ALBUQUERQUE, N.M. — Olympians Vied At Indoor Nationals
Although there were no track and field athletes with direct ties to Albuquerque competing for the U.S. in the recent London Summer Games, the Duke City can still puff out its chest for being the launching pad for many of the standouts who earned podium finishes in London.
According to USA Track & Field, there were 33 medal winners in the Olympics who competed at the USAT&F National Indoor Championships at the Albuquerque Convention Center over the past three years.
Is there anywhere else in the world but the Olympics that someone can see that many medal-caliber athletes in one location?
“No. You’re not even going to see that in swimming,” said UNM track and field/cross-country head coach Joe Franklin of the collection of talent at the Nationals who went on to Summer Games success – including gold in eight track and field events in London.
Six athletes who performed in Albuquerque earned multiple medals in the games: Allyson Felix (gold in 200 meters, 4×100 relay, 4×400 relay), sprinter Carmelita Jeter (gold 4×100 relay, silver 100M, bronze 200M), Sonya Richards-Ross (gold in both the 400M, 4×400 relay), DeeDee Trotter (gold 4×400 relay, bronze 400M), Will Claye (silver triple jump, bronze long jump) and Justin Gatlin (silver 4×100 relay, bronze 100M).
Albuquerque is also scheduled to play host to the Nationals in 2013 and 2014, to the delight of Mayor Richard Berry, a former decathlete at UNM.
“It took a lot of work by a lot of people to get this event,” he said in a phone interview Thursday. “We encourage fans to come down March 2nd and 3rd next year. Lock it in on your calendars, and we’ll see you down there.
“You’ll get to see a lot of the past stars and those of the next generation – all of whom you can go down and shake their hands. … You can be sitting 10 feet from the track watching athletes you just saw on the worldwide stage. You don’t have to sit in the stands a half mile away and use binoculars.”
The city also awaits word on its proposal to play host to the 2014 NCAA Division I Indoor Championships. Dan Ballou, director of sports marketing at the Albuquerque Convention and Visitors Bureau, said an announcement could come this fall. Albuquerque has never been host of this event before.
The USAT&F, meanwhile, boasts of a wonderful relationship with the Duke City.
“Albuquerque has shown itself to be an outstanding host to our USA Indoor Championships the past three years,” said Jill Geer, chief communications officer for the organization. “Their community support, strong attendance and logistical seamlessness work strongly in Albuquerque’s favor.”
Dale Lockett, president and CEO of the ACVB, is equally pleased the Duke City is becoming a mecca for the sport.
“Bringing this event back year after year has generated national media coverage for our destination, which is one of the primary reasons we continue to pursue the opportunity,” Lockett said via email. “In 2012, the event was nationally broadcast on ESPN to approximately 470,000 households. This helps us showcase Albuquerque’s desirability as an outdoor recreation/sports destination, especially with several of the athletes training here leading up to the meet and some throughout the year.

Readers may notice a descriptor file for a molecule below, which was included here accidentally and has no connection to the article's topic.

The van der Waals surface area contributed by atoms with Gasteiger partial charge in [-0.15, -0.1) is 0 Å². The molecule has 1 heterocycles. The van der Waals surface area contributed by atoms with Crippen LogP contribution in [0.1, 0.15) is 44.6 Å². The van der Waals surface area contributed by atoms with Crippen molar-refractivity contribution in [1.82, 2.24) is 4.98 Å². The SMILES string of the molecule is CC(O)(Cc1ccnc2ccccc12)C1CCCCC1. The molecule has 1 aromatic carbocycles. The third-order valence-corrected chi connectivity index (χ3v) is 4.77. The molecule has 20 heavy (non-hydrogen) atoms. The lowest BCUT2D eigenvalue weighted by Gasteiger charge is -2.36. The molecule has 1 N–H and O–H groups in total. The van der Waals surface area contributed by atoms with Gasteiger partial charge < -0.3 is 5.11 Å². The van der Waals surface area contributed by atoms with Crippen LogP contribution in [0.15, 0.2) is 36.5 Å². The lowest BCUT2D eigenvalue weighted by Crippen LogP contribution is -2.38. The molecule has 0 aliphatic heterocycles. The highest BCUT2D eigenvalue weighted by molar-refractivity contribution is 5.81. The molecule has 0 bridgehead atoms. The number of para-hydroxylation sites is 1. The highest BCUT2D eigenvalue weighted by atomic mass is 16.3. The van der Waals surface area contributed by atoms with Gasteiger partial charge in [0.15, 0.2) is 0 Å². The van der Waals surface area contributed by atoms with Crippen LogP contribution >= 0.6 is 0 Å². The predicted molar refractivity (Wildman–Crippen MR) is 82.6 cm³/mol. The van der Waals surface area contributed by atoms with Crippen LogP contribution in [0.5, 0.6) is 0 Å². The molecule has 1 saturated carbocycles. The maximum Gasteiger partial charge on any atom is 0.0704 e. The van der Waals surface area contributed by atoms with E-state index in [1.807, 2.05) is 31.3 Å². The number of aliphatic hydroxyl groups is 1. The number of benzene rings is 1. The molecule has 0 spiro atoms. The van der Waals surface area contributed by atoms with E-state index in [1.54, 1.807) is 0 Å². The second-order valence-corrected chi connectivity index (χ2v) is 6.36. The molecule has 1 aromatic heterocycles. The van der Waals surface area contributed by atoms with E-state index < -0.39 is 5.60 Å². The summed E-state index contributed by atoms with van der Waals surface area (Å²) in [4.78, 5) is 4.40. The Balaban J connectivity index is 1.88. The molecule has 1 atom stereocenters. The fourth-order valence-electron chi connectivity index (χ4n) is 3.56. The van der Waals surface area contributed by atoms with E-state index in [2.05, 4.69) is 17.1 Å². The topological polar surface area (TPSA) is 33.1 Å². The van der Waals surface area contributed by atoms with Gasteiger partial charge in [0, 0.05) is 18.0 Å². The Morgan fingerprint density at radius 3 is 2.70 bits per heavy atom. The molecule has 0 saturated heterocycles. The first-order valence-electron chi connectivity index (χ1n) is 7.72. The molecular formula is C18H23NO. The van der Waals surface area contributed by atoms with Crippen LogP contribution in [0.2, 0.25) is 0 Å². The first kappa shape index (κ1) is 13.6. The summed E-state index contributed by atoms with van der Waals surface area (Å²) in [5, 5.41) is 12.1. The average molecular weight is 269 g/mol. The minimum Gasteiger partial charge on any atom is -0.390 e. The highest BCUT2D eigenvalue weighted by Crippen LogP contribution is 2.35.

“Hosting this event also draws a variety of trade media within the track and field circuits who cover the championships in detail and put Albuquerque in the spotlight of the track community. This also helps keep Albuquerque on the radar for opportunities to host future track competitions.
“Being fresh off the Summer Olympics, where track and field is a major highlight,” continued Lockett, “the ACVB is planning to heavily tout the Olympic connections as we promote the 2013 Indoor Championships.”
The ACVB estimates the championships generate about $1 million in direct spending for Albuquerque each year. Not bad considering the bid fee to host the event was $15,000 for each year from 2010-12. The fee for 2013 and 2014 is in the negotiating stage, but the ACBV says it’s just a formality before the deal is signed.
“TV exposure itself will help us recoup what we spend,” Ballou said.
Franklin gushes over the facilities at the Convention Center, which can seat 2,800 for indoor track.
“They’re unbelievable; it’s one of the top tracks in the world,” he said. “The city and Parks and Recreation Department have done a great job maintaining the track and hosting the competition.”
The running surface plays a special role.
“It’s mondo on top of marine-grade plywood,” he said. “You get a lot of return on the track. The infield is also elevated, which is different than any track in the U.S. Most tracks adhere their track to concrete.
“And the television people love the lighting – the best lighting for a track meet other than in Doha, Qatar, which hosted the World Championships because they have more money than they know what to do with.”
And those aren’t the only reasons Albuquerque has had a stranglehold on the championships.
“I can’t even explain how easy it is to get in and out of Albuquerque,” Franklin said. “No other city is like this. You’re a five-minute walk from your hotel to the Convention Center, five minutes to restaurants, five minutes to entertainment, and it’s just five miles to the airport.
“It’s the easiest place to get in and out of in the country.”
All of which is paying benefits when it comes to recruiting at UNM.
“It’s all name recognition,” Franklin said, “without a doubt.”
— This article appeared on page D1 of the Albuquerque Journal